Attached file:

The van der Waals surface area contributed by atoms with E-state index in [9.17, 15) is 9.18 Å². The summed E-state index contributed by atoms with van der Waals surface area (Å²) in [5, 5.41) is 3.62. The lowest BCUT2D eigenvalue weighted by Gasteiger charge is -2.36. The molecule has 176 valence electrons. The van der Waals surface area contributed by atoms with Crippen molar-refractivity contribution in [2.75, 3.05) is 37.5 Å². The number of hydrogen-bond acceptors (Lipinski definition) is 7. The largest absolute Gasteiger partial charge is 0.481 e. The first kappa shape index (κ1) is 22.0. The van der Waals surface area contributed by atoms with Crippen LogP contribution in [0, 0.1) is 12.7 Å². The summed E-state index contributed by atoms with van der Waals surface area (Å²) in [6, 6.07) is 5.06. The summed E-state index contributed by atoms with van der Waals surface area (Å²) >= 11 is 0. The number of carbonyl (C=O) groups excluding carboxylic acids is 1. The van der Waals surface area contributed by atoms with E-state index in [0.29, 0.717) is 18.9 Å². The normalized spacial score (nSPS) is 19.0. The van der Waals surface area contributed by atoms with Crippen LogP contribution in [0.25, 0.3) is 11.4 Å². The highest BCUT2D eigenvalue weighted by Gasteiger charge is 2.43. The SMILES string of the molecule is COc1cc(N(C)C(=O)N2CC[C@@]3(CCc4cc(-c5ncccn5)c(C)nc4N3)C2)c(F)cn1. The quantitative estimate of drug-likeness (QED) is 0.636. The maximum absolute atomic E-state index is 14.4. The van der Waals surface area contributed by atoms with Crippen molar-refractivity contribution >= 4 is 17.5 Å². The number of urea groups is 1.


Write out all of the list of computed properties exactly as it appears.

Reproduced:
The van der Waals surface area contributed by atoms with E-state index in [9.17, 15) is 9.18 Å². The summed E-state index contributed by atoms with van der Waals surface area (Å²) in [5, 5.41) is 3.62. The lowest BCUT2D eigenvalue weighted by Gasteiger charge is -2.36. The molecule has 176 valence electrons. The van der Waals surface area contributed by atoms with Crippen molar-refractivity contribution in [2.75, 3.05) is 37.5 Å². The number of hydrogen-bond acceptors (Lipinski definition) is 7. The largest absolute Gasteiger partial charge is 0.481 e. The first kappa shape index (κ1) is 22.0. The van der Waals surface area contributed by atoms with Crippen LogP contribution in [0, 0.1) is 12.7 Å². The summed E-state index contributed by atoms with van der Waals surface area (Å²) in [6, 6.07) is 5.06. The summed E-state index contributed by atoms with van der Waals surface area (Å²) >= 11 is 0. The number of carbonyl (C=O) groups excluding carboxylic acids is 1. The van der Waals surface area contributed by atoms with E-state index in [0.29, 0.717) is 18.9 Å². The normalized spacial score (nSPS) is 19.0. The van der Waals surface area contributed by atoms with Crippen LogP contribution in [0.25, 0.3) is 11.4 Å². The highest BCUT2D eigenvalue weighted by Gasteiger charge is 2.43. The SMILES string of the molecule is COc1cc(N(C)C(=O)N2CC[C@@]3(CCc4cc(-c5ncccn5)c(C)nc4N3)C2)c(F)cn1. The quantitative estimate of drug-likeness (QED) is 0.636. The maximum absolute atomic E-state index is 14.4. The van der Waals surface area contributed by atoms with Crippen molar-refractivity contribution >= 4 is 17.5 Å². The number of urea groups is 1.